The low end torque is good enough to keep up with the city traffic as the Vibe did most of its traffic run in its versatile third gear. Speaking about gears, the shifter has long throws but is easy to use and the ratios are city friendly. Courtesy of this engine, the Verito Vibe is very nimble and easy to drive in heavy traffic.
Actually, we found that you could start the car from 0km/h in 3rd or even 4th gear with slight throttle inputs! The lag-free Vibe works brilliantly in the city.
Open highway is where the motor's weakness shows up. Outright acceleration is not one of its strengths, and you only increase the decibels beyond 3,000 rpm. The best place to keep this engine is between 1,500-2,500rpm. In its comfort zone, the car cruises happily and the NVH pack does a good job of muffling the engine and tire noise.
So, designed for Romanians, powered by the French, now modified by Indians
Exemplary ride quality is one of the biggest talking points of the Verito sedan and its good to know that Mahindra hasn't fiddled with it. The car displays good straight line stability while keeping the occupants unaware of most of the road imperfections. In fact, the ride quality is the attribute which impressed us the most.
The plaint ride obviously means there is a fair bit of body roll around the bends but the Vibe holds its tail from stepping out of the line. Keep it within the limits and there should be no nasty surprises.
That brings us to the hydraulic power steering which feels very heavy even at parking speeds. It's well weighted at highway speeds but that said, the feel and feedback are on limited supply. In city traffic, the steering feels a bit tight.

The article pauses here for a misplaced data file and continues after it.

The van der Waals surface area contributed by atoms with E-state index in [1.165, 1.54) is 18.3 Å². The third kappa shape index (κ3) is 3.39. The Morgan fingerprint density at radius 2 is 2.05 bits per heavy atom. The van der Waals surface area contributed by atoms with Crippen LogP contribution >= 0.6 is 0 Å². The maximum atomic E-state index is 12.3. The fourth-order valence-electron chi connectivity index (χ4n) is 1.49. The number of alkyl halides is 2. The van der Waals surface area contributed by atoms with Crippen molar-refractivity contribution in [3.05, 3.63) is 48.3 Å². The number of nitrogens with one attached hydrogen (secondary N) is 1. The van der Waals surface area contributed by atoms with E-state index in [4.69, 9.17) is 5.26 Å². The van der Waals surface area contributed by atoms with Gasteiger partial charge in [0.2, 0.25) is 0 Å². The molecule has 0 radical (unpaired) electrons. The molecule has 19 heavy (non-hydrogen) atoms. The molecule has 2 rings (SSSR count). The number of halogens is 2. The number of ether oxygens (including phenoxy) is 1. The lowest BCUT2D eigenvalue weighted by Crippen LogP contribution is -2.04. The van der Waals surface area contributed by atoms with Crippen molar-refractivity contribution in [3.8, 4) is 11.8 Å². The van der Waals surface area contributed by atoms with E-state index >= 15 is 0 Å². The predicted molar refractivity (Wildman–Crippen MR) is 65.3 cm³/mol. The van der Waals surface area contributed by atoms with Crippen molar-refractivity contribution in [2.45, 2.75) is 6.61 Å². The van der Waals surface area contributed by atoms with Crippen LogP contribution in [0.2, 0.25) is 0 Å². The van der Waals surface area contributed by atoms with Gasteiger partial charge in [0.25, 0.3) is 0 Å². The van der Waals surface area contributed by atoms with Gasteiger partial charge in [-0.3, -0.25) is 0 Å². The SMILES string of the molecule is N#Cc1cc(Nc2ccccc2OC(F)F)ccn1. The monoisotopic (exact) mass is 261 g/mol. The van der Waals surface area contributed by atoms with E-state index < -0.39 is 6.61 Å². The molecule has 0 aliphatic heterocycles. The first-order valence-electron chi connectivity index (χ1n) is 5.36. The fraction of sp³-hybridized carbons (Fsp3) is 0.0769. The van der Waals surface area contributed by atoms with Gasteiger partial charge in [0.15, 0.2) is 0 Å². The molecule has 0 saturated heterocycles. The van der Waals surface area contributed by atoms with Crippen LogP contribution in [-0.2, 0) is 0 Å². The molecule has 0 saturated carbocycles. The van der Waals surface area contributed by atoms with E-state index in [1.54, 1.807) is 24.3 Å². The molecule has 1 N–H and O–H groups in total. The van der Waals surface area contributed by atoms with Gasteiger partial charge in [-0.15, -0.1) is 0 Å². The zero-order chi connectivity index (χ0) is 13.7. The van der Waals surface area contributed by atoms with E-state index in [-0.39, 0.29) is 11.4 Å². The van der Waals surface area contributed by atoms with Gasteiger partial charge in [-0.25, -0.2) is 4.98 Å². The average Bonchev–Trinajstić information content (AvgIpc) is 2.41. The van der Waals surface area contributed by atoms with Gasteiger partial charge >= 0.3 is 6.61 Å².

Coming to the brakes, the pedal feel is positive and the car has adequate rate of deceleration. The Vibe is composed under panic braking and comes to a halt without changing its orientation.
Continued on Page 5.
How does it feel to be chauffeured?
This is perhaps the only hatchback in India with three height adjustable headrests and all three are usable as the Verito has the widest body in its class. A rear quarter glass is not missed as the window is large enough to allow ample light to enter the cabin.
Headroom is phenomenal while under-thigh support is adequate. A central arm rest is missed.
The 330 liters boot space is pretty decent. Loading is pretty high though.
The bootlid and the bootlid's mechanicals feel very flimsy though.
Does it sip or does it gobble?
Going by the car's fuel economy indicator, a litre of diesel was burnt for every 13.1 km which is not at all bad considering that most of the times the car was either stuck in bumper to bumper traffic or was pushed to its limits.
Page 6 has the Verdict.
I've in my bank account about INR 5,69,000..
Good news then as you can afford the base D2 Vibe. However, you'll have to cough up a bit more as that is the ex-Showroom price in Delhi. If you've INR 5.95 lakhs the D4 is within reach while the D6 costs INR 6.55 lakhs.
'Will I buy it' and 'Value for money' explained
Anjan - The Vibe is a pretty good car and I actually like it's city-friendly engine and it's massive interior space. However, I won't buy it only because I feel it's expensive for what it offers. I would rather buy the Amaze E MT diesel which costs INR 602,900 and also comes with ABS as standard. Obviously you don't need me to tell you that the Amaze is a superior car to the Vibe in every aspect. I don't see myself recommending the Vibe at it's current price.
Nithyanandh - I like a few aspects of the Vibe such as its driveability in city and the ride quality. However, the design and the steep price tag puts me off.
Shrawan - Whatever they said.
Good - City friendly engine, huge cabin
Bad - Price mainly. Other issues are niggles you can live with.